Experts talk climate at Cal State

SAN MARCOS — The question is no longer whether human-caused global warming exists, but what humans can do about it. That was the message of the panel of experts that assembled for the “Tackling Climate Change” lecture at Cal State San Marcos on April 9.
According to the panelists, global warming is tied closely to “the greenhouse effect,” the property of the atmosphere that keeps heat from radiating out into space after the sun has warmed the Earth. The effect is a natural one and it keeps the planet in a tolerable temperature range. However, over the last century, mankind has pumped carbon dioxide through power generation and from the tailpipes of billions of automobiles. This CO2 has intensified the greenhouse effect, raising temperatures worldwide.
“The worry is not that there’s a greenhouse effect,” panelist Dr. Richard Somerville said. “The worry is that we’re changing it. Better than one out of four molecules of CO2 in the atmosphere today are there because we put them there.”
Computer projections shown at the lecture predicted worldwide temperature increases of more than 7 degrees Fahrenheit, which would shift global rain patterns and turn the sub-tropics into vast deserts. If things go on as they have, Somerville cautioned, the world will be virtually unrecognizable by the end of the century.
California, at least, is committed to keeping that from happening. The California state government passed AB 32 in September 2006, which calls for a return to 1990 greenhouse gas emissions by 2020. An executive order, signed by Gov. Arnold Schwarzenegger in 2005, calls for 80 percent reductions from the 1990 levels by 2050.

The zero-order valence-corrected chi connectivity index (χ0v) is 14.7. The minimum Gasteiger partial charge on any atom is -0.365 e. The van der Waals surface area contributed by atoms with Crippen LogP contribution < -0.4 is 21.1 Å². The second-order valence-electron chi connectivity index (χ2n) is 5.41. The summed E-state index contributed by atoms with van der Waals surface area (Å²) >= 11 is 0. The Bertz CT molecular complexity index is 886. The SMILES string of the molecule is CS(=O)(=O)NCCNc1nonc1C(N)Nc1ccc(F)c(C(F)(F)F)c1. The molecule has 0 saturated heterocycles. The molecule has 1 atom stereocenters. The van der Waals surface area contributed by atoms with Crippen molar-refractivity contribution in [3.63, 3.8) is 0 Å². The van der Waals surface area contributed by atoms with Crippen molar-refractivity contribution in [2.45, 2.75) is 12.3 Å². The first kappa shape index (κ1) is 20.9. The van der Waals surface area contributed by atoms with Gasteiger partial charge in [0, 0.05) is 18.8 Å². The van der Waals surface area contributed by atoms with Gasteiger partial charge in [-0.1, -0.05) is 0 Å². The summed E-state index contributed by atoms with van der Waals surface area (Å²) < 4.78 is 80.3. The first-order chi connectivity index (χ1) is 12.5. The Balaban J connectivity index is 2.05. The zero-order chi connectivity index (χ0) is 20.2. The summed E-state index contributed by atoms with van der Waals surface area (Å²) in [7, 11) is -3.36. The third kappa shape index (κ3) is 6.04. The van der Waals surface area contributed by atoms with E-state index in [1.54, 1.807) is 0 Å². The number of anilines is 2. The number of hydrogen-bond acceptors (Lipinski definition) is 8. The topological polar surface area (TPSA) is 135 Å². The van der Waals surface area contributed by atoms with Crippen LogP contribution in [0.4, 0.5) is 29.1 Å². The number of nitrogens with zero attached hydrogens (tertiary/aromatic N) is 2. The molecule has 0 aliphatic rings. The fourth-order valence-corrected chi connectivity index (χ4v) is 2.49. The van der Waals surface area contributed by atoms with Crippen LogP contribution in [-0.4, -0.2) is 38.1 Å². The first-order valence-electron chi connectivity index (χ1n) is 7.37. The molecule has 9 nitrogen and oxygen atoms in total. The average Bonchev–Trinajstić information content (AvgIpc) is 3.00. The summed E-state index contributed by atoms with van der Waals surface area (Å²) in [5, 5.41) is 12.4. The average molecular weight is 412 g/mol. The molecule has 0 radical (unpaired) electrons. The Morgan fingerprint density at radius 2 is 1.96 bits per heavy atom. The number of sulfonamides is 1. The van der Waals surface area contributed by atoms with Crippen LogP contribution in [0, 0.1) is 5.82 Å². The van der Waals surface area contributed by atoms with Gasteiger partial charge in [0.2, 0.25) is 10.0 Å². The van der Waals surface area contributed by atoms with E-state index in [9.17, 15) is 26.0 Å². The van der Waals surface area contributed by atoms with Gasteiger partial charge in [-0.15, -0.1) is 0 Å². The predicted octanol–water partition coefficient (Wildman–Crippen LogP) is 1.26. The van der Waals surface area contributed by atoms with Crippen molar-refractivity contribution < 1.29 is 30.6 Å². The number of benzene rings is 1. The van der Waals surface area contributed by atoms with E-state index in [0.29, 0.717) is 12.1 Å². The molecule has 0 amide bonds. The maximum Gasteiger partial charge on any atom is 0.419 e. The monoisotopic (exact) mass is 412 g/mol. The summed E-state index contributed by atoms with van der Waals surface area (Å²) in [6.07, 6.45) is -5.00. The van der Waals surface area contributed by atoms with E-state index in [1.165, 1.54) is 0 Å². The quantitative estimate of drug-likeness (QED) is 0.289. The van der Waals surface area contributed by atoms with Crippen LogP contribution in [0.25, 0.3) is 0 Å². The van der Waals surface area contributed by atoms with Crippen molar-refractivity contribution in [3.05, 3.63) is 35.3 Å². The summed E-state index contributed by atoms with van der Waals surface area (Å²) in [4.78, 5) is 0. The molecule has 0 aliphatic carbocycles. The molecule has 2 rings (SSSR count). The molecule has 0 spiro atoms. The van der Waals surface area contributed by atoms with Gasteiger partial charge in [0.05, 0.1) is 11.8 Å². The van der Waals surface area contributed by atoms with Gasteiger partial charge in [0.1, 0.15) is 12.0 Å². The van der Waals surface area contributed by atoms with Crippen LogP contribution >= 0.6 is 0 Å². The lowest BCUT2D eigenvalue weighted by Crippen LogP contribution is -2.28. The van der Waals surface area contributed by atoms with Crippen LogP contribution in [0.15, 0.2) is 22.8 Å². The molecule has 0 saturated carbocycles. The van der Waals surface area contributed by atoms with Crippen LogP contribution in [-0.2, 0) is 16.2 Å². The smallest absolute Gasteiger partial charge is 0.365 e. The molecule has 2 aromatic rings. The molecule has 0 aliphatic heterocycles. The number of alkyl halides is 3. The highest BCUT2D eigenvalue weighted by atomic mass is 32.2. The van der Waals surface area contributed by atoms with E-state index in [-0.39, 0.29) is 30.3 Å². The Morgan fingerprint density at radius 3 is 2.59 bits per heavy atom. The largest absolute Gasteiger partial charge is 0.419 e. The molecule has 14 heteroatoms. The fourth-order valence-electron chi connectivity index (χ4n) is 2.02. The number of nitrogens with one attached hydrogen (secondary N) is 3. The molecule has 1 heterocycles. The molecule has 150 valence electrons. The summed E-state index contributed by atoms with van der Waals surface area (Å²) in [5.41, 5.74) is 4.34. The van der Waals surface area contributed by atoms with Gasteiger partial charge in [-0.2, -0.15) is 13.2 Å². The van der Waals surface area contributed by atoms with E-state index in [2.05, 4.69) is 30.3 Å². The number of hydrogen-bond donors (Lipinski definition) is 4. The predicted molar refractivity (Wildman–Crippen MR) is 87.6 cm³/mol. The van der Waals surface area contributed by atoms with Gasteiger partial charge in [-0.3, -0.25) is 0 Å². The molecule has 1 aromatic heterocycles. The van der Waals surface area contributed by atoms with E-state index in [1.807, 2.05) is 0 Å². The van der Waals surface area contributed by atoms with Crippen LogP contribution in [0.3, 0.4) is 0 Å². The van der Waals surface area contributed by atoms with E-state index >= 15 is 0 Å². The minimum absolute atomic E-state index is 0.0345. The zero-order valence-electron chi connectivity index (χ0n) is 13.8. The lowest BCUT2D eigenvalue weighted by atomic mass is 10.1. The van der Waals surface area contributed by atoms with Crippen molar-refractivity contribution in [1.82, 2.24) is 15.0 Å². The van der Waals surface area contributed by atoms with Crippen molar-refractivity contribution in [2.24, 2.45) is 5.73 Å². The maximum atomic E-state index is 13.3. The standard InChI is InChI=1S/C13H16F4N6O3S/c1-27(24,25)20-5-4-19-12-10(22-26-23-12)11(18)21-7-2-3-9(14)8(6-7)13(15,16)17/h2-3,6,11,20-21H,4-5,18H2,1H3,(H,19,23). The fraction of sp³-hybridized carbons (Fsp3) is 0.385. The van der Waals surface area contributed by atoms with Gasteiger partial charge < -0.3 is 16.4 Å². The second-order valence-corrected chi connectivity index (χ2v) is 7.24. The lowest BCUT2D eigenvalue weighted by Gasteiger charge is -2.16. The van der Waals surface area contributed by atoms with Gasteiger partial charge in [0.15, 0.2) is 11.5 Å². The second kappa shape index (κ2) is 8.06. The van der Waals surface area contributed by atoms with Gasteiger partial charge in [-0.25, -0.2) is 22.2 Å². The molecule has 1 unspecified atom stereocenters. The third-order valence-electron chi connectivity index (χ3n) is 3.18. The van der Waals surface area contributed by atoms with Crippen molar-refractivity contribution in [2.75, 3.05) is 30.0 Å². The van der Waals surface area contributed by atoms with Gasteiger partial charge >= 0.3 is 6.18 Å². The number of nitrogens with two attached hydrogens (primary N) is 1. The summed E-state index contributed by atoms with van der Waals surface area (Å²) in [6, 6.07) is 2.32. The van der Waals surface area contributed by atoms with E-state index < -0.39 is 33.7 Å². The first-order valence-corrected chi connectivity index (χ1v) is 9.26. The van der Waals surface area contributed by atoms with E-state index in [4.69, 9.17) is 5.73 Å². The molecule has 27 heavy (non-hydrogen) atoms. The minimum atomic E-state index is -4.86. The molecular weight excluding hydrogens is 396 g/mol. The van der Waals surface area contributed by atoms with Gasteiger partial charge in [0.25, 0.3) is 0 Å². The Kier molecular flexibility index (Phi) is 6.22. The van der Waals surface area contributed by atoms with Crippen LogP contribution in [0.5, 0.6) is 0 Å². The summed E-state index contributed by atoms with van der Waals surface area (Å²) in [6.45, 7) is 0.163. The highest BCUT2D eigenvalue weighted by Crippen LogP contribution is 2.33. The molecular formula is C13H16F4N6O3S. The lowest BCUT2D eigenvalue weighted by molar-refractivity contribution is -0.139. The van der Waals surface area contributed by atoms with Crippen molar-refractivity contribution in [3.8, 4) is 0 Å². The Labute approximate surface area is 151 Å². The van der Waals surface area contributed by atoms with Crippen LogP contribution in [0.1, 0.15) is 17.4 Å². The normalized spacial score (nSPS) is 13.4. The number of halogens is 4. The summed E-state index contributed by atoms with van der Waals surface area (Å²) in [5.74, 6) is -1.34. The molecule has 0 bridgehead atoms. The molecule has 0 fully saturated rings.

Getting there is the hard part. Current measures like the Pavley tailpipe emissions standards, a mandated 20 percent renewable energy portfolio for power companies and the low-carbon fuel standards for automobiles should stop the rise of emissions but won’t bring them down.
“We can get it down to flat,” Dr. Nilimini Sivla-Send, a panelist and energy policy analyst with USD’s School of Law, said. “We’ll have to do a whole lot of small measures in order to get to that AB 32 target.”
This is where private industry comes in, business professor and panelist Dr. Jim Hamerly said. Hamerly acknowledged the government’s role in fostering research and generating plans, but said it will be for-profit businesses that drive emissions reductions.
“Unlike federally mandated programs … my belief is that private investment does a much better job at measuring the economic viability of a technology or alternative and they do a much better job of ferreting out what works and what doesn’t,” Hamerly said.
Hamerly said that the amount of venture capital invested in “clean tech” has soared from less than $1 billion in 2005 to $8 billion in 2009. Hamerly cited the fact as proof that “clean technology” is reaching the point of profitability and therefore practicality.
Thanks in large part to these investment companies, some 220 startup “clean tech” businesses have sprung up in San Diego county alone. Hamerly said he expected the county to become an early stage hub for efficient technologies, much as it was for the pharmaceutical industry a decade ago.
It will be these industries that will enable our state to meet its stringent environmental standards, Hamerly said, and in doing so, set an example for the rest of the country and the world.


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